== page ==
No. 179. Report of Lieutenant Colonel Alexander D. Adams,
Twenty-seventh New York Infantry, of the battle of Gaines' Mill.
HDQRS. TWENTY-SEVENTH REGIMENT, N. Y. VOLS.,
In the Field, July 6, 1862.
SIR: I have the honor to transmit a report of the action of the Twenty-seventh Regiment of New York Volunteers on Friday, the 27th ultimo. Together with the other regiments composing the brigade the Twenty-seventh moved from camp at an early hour toward Duane's Bridge, for the purpose of supporting the divisions of General Porter, then being engaged with the enemy. About 4 o'clock p.m. the brigade was moved rapidly down to Woodbury's (or Alexander's) Bridge, where it crossed, and turning to the left was marched toward the left of the field of battle on Gaines' Hill. This regiment, being on the left, was first over-taken by an aide-de-camp of General Porter, who desired that it might be halted while he overtook the head of the column, as General Porter desired that Colonel Bartlett's brigade should go to the assistance of the right wing. The delay, however, was momentary. The head of the column filing almost immediately toward the right, the regiment resumed its position and marched across in rear of the line of battle, under heavy fire of artillery and musketry, to the position assigned. Here Colonel Bartlett, commanding, placed the brigade, formed in close column by division, in a ravine, where the men were completely covered and where they were ordered to lie down and rest until called into action.
In about thirty minutes the regiments were called up in succession, deployed into line of battle,changed front forward,and thrown across a slightly rising level field toward the enemy under a severe fire. The right of the Twenty-seventh was directed upon a house surrounded by outbuildings and an orchard, from which the enemy were firing. When within about 50 yards, and before delivering a shot, at the command, "Forward to the charge," the line advanced at double-quick, crossed the fence in rear of the house, and came up to the front fence, where it encountered a destructive fire at close range. The enemy did not offer any resistance to the charge, and a rapid, steady fire was opened on him, evidently doing great execution. At this point two officers were taken prisoners and sent to Colonel Bartlett.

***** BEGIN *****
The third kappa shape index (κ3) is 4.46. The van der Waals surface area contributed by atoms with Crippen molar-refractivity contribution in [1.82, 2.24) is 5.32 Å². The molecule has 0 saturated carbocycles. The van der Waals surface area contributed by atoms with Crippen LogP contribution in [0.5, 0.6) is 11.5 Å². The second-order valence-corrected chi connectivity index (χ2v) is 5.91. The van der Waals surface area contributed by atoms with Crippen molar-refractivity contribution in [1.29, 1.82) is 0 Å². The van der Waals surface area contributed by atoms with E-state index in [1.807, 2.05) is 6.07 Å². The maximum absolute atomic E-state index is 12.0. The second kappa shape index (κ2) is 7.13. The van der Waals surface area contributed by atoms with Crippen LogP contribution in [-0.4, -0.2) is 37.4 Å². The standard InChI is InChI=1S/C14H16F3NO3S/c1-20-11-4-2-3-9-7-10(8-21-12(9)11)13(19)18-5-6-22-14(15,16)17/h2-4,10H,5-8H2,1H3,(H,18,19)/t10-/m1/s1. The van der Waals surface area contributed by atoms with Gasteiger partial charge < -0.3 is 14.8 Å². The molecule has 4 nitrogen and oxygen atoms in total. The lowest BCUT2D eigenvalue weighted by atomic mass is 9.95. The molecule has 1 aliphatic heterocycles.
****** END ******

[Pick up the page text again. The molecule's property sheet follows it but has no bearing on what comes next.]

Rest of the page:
A fresh force appearing on the right, the fire of the right wing was directed obliquely against it. Soon after it was represented that we were firing on our own men, and not knowing how far the Sixteenth New York, whose constant volleys were heard on our right, might have advanced, the order was given to cease firing and reform line of battle on the fence in rear before mentioned.
While this was being coolly executed the smoke lifted partially, disclosing an apparently fresh line of the enemy in front. The Twenty-seventh was at once advanced to its former position and again opened an effective fire. The small buildings offered a partial cover to a few of the men, who were enabled to fire with the utmost precision at a rest. The fire of the enemy slackened about dusk for a little, and word was again brought that our own brigade had advanced on the right so as to come within range of the fire of the Twenty-seventh. These reports coming, as before, from officers induced another order to cease firing, which, however, was speedily revoked, as the flashes of the muskets revealed the position of the enemy. Again the line opened, though the